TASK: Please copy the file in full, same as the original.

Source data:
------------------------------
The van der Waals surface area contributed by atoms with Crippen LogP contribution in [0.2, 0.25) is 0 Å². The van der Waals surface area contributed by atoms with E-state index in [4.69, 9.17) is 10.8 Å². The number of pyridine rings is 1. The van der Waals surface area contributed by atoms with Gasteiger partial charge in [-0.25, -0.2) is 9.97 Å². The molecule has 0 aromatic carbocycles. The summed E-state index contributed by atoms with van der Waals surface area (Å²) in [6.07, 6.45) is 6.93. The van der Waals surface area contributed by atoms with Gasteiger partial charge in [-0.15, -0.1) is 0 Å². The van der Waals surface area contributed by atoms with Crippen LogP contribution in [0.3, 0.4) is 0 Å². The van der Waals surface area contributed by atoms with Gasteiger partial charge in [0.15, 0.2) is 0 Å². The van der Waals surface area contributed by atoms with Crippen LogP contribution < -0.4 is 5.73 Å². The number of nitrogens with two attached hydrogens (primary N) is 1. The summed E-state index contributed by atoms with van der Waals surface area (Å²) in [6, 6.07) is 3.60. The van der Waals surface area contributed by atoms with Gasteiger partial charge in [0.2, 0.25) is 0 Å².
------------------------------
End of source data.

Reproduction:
The van der Waals surface area contributed by atoms with Crippen LogP contribution in [0.2, 0.25) is 0 Å². The van der Waals surface area contributed by atoms with E-state index in [4.69, 9.17) is 10.8 Å². The number of pyridine rings is 1. The van der Waals surface area contributed by atoms with Gasteiger partial charge in [-0.25, -0.2) is 9.97 Å². The molecule has 0 aromatic carbocycles. The summed E-state index contributed by atoms with van der Waals surface area (Å²) in [6.07, 6.45) is 6.93. The van der Waals surface area contributed by atoms with Gasteiger partial charge in [-0.15, -0.1) is 0 Å². The van der Waals surface area contributed by atoms with Crippen LogP contribution in [0.3, 0.4) is 0 Å². The van der Waals surface area contributed by atoms with Gasteiger partial charge in [0.15, 0.2) is 0 Å². The van der Waals surface area contributed by atoms with Crippen LogP contribution < -0.4 is 5.73 Å². The number of nitrogens with two attached hydrogens (primary N) is 1. The summed E-state index contributed by atoms with van der Waals surface area (Å²) in [6, 6.07) is 3.60. The van der Waals surface area contributed by atoms with Gasteiger partial charge in [0.2, 0.25) is 0 Å².